It was a self-help book that inspired Full Sail Film grad Alex Vo to write The Healer, the 2010 student film that he also directed. “It was called The Wounded Healer,” says Alex, referring to the book, “and it explains the painful experiences that we deal with in life and how we can use those experiences to be a healer to others.”
In The Healer, a young girl named Haley is constantly moving to new places with her mom to avoid her abusive, alcoholic father. Through facing so much drama at such a young age, Haley realizes that she has a gift: the power to become invisible and see pain and loneliness in others. The Healer mixes drama, superheros, and a few supernatural elements to create what Final Film Project Course Director T.J. Doctor (who also worked as a producer on the film) said, “one of the better projects at the time.”
Working with a child actor, which can sometimes be difficult, wasn’t an issue at all for the crew. “Tara [who played Haley] was awesome,” says Alex. “The only challenge was trying to help her understand what it’s like to mature at a young age. She was playing an 8 year old, but it was a character much more mature.”
There weren’t many other obstacles during shooting; according to Alex, the biggest challenge was having to switch around filming days because of some rain, and even that wasn’t a major problem. T.J. agrees, recalling a crew that worked well together, both during shoots on the backlot, in the woods behind Full Sail, and off campus. (A few scenes were shot at the Assistant Director’s house.)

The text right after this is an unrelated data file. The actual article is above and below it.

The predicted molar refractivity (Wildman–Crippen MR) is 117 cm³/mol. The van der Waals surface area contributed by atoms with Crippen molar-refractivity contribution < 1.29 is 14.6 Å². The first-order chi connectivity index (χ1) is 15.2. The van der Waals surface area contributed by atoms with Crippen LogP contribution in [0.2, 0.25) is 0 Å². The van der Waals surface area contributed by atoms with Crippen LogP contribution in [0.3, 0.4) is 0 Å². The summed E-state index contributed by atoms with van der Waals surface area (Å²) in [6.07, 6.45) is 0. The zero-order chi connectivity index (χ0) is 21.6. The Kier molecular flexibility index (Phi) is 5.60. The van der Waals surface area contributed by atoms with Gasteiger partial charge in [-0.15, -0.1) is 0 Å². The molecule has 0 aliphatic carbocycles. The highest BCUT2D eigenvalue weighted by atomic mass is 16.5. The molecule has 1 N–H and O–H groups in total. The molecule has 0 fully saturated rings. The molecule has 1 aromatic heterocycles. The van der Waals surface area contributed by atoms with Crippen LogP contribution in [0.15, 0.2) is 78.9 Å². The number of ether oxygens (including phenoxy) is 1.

“The crew also had a chance to utilize SteadiCam,” said T.J., referring to a camera platform that mounts to the operator’s vest, creating a smooth, floating shot. “It’s not always used in student productions, so that was kind of a novelty.”
Alex, who graduated in 2010, now lives and works in Northern California, where he’s started his own small production studio that specializes in micro-documentaries. He’s down work for companies including Netflix, Google, and Nokia.
The Healer might be a little bit emotional and dramatic, but an 8-year-old as a superhero and an encouraging ending makes it lighthearted and enjoyable. Check it out below.